The children of Sir Joshua Walmsley – a revised version

This post seems to be getting rather more interest, and it is probably time to re-visit and revise it. It was published almost two years ago at the start of the whole thing. The original information came from a  website called http://www.researchers.plus.com which is now, I think, rather moribund. Some of the information was a useful spur, some was a distraction, and some just needs more verification before it can be taken as solid fact. So this is a recent update and addition to the original from November 2016.

 

So lets start with some basics. Joshua Walmsley married Adeline Mulleneux at St. James’ church in Toxteth on the 24th June 1815, six days after the battle of Waterloo. They had eight children, five girls and three boys.

  • Elizabeth Walmsley b. 1817 – d. bef 1861
  • Joshua Walmsley II b. 1819 – d. 1872
  • Hugh Mulleneux Walmsley b. 1822 – d. 1881
  • Adeline Walmsley b 1824 – d. 1842 – died aged 18.
  • James Mulleneux Walmsley b. 1826 – d. 1867
  • Emily Walmsley b. 1830 – 1919
  • Mary Walmsley b. 1832 –  d. bef.1851
  • Adah Walmsley b. 1839 – 1876

 

The eldest child,  Elizabeth married Charles Binns (1815 – 1887) in 1839. Charles was the son of Jonathan Binns, a Liverpool-born land agent and surveyor living in Lancaster. The Binns were a fairly prominent Quaker family; Jonathan Binns was a Poor Law commissioner who did a survey of Ireland in 1835 and 1836 which was both insightful, and rather heart-breaking. His father Dr Jonathan Binns was an early slavery abolitionist, and later headmaster of the Quaker boarding school at Ackworth in Yorkshire.  Charles was George Stephenson’s private secretary, and later manager of the coal mines and ironworks at Clay Cross, Derbyshire, which had been established by George Stephenson, and of which Sir Joshua Walmsley was a co-owner and director.  The family connection with Clay Cross continued for almost a hundred years. Charles and Elizabeth had four children, all girls; but Elizabeth seems to have died in the early 1850s. Charles remarried in 1871, and died in 1887.   Emily Rachel Binns, Elizabeth and Charles’s youngest daughter married Samuel Rickman. Her first cousin Adah Russell, the daughter of Adah Williams [neé Walmsley] had married Charles Russell who was a prominent London solicitor, the son of the Lord Chief Justice, and the brother and uncle of two more Law Lords.

Much less is known about Sir Joshua’s eldest son Joshua Walmsley II (1819-1872). He seems to have joined the Army, attaining the rank of captain. He lived in southern Africa for many years and served as a border agent in Natal on the Zulu frontier. He crops up as a peripheral character  in some of the accounts of the British dealings with the Zulus, particularly the Battle of Ndondakasuka – 1856, and he employed a very strange man called John Dunn as a translator in his dealings with the Zulus. In the aftermath of the battle, the young Zulu King Cetshwayo was so impressed by the equally youthful John Dunn’s conduct in the midst of Zulu internecine clan bloodletting, that he invited the Scot [Dunn]  to become his secretary and diplomatic adviser. Cetshwayo rewarded Dunn with traditional gifts of a chieftainship, land, cattle and two Zulu virgins to be his wives. This last gift greatly upset Catherine, Dunn’s 15-year-old mixed-race wife. But it did not deter him from taking at least another 46 Zulu wives. By some unofficial accounts, Dunn fathered 131 children by 65 wives, though his will records only 49 wives and 117 offspring. Catherine retained the title of “Great Wife”, giving her the privilege of being the only wife allowed to enter his presence unannounced.  How, and why he [Joshua] went to South Africa is still unknown, but the Army, and then colonial service, was probably regarded as a step up from trade. It may well also have helped escape the shadow of his father.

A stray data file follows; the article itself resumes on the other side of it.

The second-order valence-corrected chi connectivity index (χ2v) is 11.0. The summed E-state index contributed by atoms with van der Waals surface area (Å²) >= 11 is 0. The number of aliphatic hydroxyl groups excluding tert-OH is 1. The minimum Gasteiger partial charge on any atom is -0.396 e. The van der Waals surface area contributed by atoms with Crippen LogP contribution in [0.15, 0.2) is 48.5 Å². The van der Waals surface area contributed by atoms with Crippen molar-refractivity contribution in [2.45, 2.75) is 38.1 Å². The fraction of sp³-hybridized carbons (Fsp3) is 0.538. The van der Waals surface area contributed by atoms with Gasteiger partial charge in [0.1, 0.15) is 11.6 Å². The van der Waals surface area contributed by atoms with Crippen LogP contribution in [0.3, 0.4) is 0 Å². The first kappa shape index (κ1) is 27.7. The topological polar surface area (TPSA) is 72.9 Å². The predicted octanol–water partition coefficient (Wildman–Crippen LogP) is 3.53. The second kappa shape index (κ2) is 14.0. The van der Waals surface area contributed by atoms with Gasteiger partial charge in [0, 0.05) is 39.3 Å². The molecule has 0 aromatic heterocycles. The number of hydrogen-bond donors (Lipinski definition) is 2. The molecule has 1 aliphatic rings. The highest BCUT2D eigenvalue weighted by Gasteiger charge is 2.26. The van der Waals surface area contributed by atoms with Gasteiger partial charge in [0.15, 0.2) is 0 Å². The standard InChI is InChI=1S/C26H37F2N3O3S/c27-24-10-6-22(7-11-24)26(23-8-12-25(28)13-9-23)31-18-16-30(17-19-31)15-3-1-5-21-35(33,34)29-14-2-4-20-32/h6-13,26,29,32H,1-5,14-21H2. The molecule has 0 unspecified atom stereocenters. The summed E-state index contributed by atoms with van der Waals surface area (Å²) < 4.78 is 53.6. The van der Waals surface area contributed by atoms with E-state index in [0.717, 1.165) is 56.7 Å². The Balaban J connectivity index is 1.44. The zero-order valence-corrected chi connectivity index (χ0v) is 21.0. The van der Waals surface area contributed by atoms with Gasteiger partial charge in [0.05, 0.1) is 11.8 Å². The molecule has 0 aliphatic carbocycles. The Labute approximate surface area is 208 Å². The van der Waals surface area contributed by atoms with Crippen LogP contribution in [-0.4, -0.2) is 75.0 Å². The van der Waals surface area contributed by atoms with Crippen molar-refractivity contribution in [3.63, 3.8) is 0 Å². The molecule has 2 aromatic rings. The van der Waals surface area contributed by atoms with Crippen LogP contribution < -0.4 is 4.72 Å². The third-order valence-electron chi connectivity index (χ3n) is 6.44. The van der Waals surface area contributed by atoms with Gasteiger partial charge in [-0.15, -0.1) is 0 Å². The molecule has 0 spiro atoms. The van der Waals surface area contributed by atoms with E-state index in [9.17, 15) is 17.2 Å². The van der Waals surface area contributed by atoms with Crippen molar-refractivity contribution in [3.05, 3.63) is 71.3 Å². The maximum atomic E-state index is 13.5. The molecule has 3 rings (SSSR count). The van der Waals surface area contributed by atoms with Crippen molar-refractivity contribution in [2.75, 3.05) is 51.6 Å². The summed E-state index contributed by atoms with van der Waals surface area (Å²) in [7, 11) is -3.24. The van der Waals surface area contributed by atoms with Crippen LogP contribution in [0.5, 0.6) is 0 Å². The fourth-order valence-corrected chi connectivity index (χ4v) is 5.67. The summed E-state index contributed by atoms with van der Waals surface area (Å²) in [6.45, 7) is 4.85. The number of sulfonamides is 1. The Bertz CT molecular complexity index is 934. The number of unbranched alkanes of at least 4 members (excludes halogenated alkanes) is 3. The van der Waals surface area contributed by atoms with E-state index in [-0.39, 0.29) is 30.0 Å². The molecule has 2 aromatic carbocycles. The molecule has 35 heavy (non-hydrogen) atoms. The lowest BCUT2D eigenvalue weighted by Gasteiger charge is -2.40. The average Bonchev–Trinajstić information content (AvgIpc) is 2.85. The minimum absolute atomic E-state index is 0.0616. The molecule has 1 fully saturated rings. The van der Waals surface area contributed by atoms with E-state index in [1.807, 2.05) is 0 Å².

He was buried at St Mary’s, Edge Hill [the same cemetery as his brothers, sisters, parents, and a large numbers of the Mulleneux family including his maternal grandparents]  in Liverpool on 14th December 1872, having died at “Chantilly, Zulu Frontier, in South Africa” on 20th April the same year. He left his widow £2,000, so a fairly respectable amount of money.

Hugh Mulleneux Walmsley (1822-1882) also joined the Army. He served time with the 25th Bengal Native Infantry, and then volunteered to join the Bashi Bazouks, which was a semi-mercenary Ottoman force – the name literally translates as “crazy-heads”. The Bashi Bazouks mainly recruited Albanians, Bulgarians, and Kurds, and had a reputation for bravery, savagery and indiscipline. They weren’t salaried and relied on looting for pay. In due course he rose to the Ottoman rank of colonel, and described himself as such in the 1871 census ” Ret. Colonel Ottoman Ind. Corps, late 65th Foot [ie. a British regiment]”. So it doesn’t appear to be something he was ashamed of.  On his return to England sometime in the 1850s he started to write. The books included several describing his own military service, a biography of his late father and also some adventure novels including The Ruined Cities of Zulu Land based on Josh junior’s travels. He married Angelina Skey (b 1826) in 1870 and moved to Hampshire close to his parents.  He too was buried at St Mary’s, Edge Hill in Liverpool, along with large numbers of the family, on 12th December 1881. His burial record states he died at ” St. André “ in France, which could be any one of thirty-plus places.